Safety And Efficacy Of The Unique Opioid Buprenorphine For The Treatment Of Chronic Pain
Authors Pergolizzi Jr JV, Raffa RB
Received 21 September 2019
Accepted for publication 1 November 2019
Published 13 December 2019 Volume 2019:12 Pages 3299—3317
Checked for plagiarism Yes
Review by Single-blind
Peer reviewer comments 2
Editor who approved publication: Dr Michael A Überall
Joseph V Pergolizzi Jr,1,2 Robert B Raffa3,4
1NEMA Research, Inc., Naples, FL, USA; 2Neumentum, Palo Alto, CA, USA; 3University of Arizona College of Pharmacy, Tucson, AZ, USA; 4Department of Pharmaceutical Sciences, Temple University School of Pharmacy, Philadelphia, PA, USA
Correspondence: Joseph V Pergolizzi Jr
NEMA Research, Inc., 868 106th Ave. North, Naples, FL 34108, USA
Tel +1 239-597-3564
Fax +1 239-908-4436
Background: Chronic pain is associated with decreased quality of life and is one of the most common reasons adults seek medical care, making treatment imperative for many aspects of patient well-being. Chronic pain management typically involves the use of Schedule II full μ-opioid receptor agonists for pain relief; however, the increasing prevalence of opioid addiction is a national crisis that is impacting public health and social and economic welfare. Buprenorphine is a Schedule III partial μ-opioid receptor agonist that is an equally effective but potentially safer treatment option for chronic pain than full μ-opioid receptor agonists. The purpose of this review is to provide an overview of the clinical efficacy and safety of the transdermal and buccal formulations of buprenorphine, which are approved by the Food and Drug Administration for chronic pain, compared with that of extended-release full μ-opioid receptor agonists.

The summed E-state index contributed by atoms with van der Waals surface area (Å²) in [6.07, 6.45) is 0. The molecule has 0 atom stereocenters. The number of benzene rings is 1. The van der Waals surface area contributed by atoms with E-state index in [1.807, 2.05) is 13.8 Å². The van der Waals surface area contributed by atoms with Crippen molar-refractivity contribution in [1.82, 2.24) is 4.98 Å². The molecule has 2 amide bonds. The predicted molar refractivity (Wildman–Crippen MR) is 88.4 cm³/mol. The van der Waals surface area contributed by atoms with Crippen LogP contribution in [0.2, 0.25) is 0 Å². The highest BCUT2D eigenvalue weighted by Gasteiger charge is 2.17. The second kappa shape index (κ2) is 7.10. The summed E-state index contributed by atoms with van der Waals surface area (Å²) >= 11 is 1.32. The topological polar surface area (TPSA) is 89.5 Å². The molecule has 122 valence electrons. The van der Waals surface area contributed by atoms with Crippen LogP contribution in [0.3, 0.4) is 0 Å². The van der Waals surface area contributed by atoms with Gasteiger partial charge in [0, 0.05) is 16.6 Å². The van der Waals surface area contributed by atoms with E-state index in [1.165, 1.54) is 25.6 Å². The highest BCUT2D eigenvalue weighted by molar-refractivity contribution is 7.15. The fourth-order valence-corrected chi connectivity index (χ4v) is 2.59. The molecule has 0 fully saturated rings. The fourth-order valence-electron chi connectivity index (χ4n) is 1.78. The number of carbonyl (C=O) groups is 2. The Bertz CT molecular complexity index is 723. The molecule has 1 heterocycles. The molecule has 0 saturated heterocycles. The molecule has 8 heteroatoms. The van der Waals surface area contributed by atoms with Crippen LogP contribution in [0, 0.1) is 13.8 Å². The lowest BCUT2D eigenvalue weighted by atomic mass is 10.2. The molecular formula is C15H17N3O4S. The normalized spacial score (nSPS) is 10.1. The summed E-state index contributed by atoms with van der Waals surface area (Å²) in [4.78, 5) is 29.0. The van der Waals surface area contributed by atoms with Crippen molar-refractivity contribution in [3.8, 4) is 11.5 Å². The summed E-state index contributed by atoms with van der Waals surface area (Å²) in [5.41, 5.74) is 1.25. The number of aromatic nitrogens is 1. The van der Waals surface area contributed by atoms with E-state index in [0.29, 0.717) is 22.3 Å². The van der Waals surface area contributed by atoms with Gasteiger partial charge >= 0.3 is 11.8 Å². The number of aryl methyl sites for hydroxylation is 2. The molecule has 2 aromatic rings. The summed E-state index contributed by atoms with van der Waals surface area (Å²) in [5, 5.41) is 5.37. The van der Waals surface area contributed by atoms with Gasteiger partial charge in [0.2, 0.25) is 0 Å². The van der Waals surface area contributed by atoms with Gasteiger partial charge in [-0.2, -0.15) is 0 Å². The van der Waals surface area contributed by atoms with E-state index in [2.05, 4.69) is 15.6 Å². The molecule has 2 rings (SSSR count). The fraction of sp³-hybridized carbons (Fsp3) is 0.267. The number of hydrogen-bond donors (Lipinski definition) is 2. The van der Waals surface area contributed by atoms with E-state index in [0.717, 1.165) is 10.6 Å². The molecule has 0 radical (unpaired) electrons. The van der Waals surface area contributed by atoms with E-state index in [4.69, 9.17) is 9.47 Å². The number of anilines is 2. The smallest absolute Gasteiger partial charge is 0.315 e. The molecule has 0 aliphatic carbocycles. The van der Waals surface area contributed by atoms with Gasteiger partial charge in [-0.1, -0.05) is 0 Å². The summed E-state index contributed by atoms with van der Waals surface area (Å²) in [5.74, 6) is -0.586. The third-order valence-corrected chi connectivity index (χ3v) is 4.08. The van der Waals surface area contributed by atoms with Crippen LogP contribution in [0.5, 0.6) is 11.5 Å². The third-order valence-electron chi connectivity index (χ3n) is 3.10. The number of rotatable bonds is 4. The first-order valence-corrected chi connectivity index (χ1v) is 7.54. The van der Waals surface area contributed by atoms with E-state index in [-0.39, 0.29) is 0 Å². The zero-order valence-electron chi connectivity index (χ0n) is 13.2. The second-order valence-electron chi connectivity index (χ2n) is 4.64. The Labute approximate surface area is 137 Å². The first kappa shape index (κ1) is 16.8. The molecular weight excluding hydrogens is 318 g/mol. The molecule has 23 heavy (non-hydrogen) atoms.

Methods: Controlled or randomized controlled clinical trial information was retrieved from EMBASE, Medline, and PubMed using the search terms “buprenorphine” AND “chronic” AND “pain.”
Results: A total of 33 clinical studies were ultimately used in this review, including 29 (88%) on transdermal buprenorphine and 4 (12%) on buprenorphine buccal film. Although the measure of pain intensity varied among studies, each of these 33 trials demonstrated efficacy for buprenorphine in pain relief. A total of 28 studies also assessed safety, with each concluding that buprenorphine was generally well tolerated.
Conclusion: Comparison of current clinical data along with results of responder and safety analyses support the use of buprenorphine over full μ-opioid receptor agonists for effective preferential treatment of chronic pain; however, head-to-head clinical studies are warranted.
Keywords: opioids, Schedule III, partial μ-opioid receptor agonist
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